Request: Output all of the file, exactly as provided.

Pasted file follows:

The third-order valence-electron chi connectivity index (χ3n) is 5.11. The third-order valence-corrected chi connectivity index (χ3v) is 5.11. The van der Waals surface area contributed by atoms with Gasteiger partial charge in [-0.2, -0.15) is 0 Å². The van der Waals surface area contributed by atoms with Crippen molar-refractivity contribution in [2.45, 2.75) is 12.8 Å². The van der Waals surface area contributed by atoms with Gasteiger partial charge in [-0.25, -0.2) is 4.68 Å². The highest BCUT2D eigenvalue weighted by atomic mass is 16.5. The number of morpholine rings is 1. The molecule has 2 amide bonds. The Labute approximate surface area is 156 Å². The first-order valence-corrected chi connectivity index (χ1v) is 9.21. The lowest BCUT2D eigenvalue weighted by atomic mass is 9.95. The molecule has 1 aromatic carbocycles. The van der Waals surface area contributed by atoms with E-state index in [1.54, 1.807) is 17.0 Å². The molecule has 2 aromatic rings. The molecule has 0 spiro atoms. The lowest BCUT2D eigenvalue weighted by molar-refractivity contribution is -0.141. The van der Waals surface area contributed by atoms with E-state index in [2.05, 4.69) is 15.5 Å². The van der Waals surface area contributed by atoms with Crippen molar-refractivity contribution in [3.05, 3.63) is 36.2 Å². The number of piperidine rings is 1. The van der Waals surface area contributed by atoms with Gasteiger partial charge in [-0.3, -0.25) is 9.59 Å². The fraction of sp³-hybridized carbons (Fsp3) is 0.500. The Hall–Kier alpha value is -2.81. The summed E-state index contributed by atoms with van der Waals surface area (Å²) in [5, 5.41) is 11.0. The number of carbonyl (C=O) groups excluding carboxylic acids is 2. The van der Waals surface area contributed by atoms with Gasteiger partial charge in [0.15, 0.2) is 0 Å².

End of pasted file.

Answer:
The third-order valence-electron chi connectivity index (χ3n) is 5.11. The third-order valence-corrected chi connectivity index (χ3v) is 5.11. The van der Waals surface area contributed by atoms with Gasteiger partial charge in [-0.2, -0.15) is 0 Å². The van der Waals surface area contributed by atoms with Crippen molar-refractivity contribution in [2.45, 2.75) is 12.8 Å². The van der Waals surface area contributed by atoms with Gasteiger partial charge in [-0.25, -0.2) is 4.68 Å². The highest BCUT2D eigenvalue weighted by atomic mass is 16.5. The number of morpholine rings is 1. The molecule has 2 amide bonds. The Labute approximate surface area is 156 Å². The first-order valence-corrected chi connectivity index (χ1v) is 9.21. The lowest BCUT2D eigenvalue weighted by atomic mass is 9.95. The molecule has 1 aromatic carbocycles. The van der Waals surface area contributed by atoms with E-state index in [1.54, 1.807) is 17.0 Å². The molecule has 2 aromatic rings. The molecule has 0 spiro atoms. The lowest BCUT2D eigenvalue weighted by molar-refractivity contribution is -0.141. The van der Waals surface area contributed by atoms with E-state index in [2.05, 4.69) is 15.5 Å². The van der Waals surface area contributed by atoms with Crippen molar-refractivity contribution in [3.05, 3.63) is 36.2 Å². The number of piperidine rings is 1. The van der Waals surface area contributed by atoms with Gasteiger partial charge in [-0.3, -0.25) is 9.59 Å². The fraction of sp³-hybridized carbons (Fsp3) is 0.500. The Hall–Kier alpha value is -2.81. The summed E-state index contributed by atoms with van der Waals surface area (Å²) in [5, 5.41) is 11.0. The number of carbonyl (C=O) groups excluding carboxylic acids is 2. The van der Waals surface area contributed by atoms with Gasteiger partial charge in [0.15, 0.2) is 0 Å².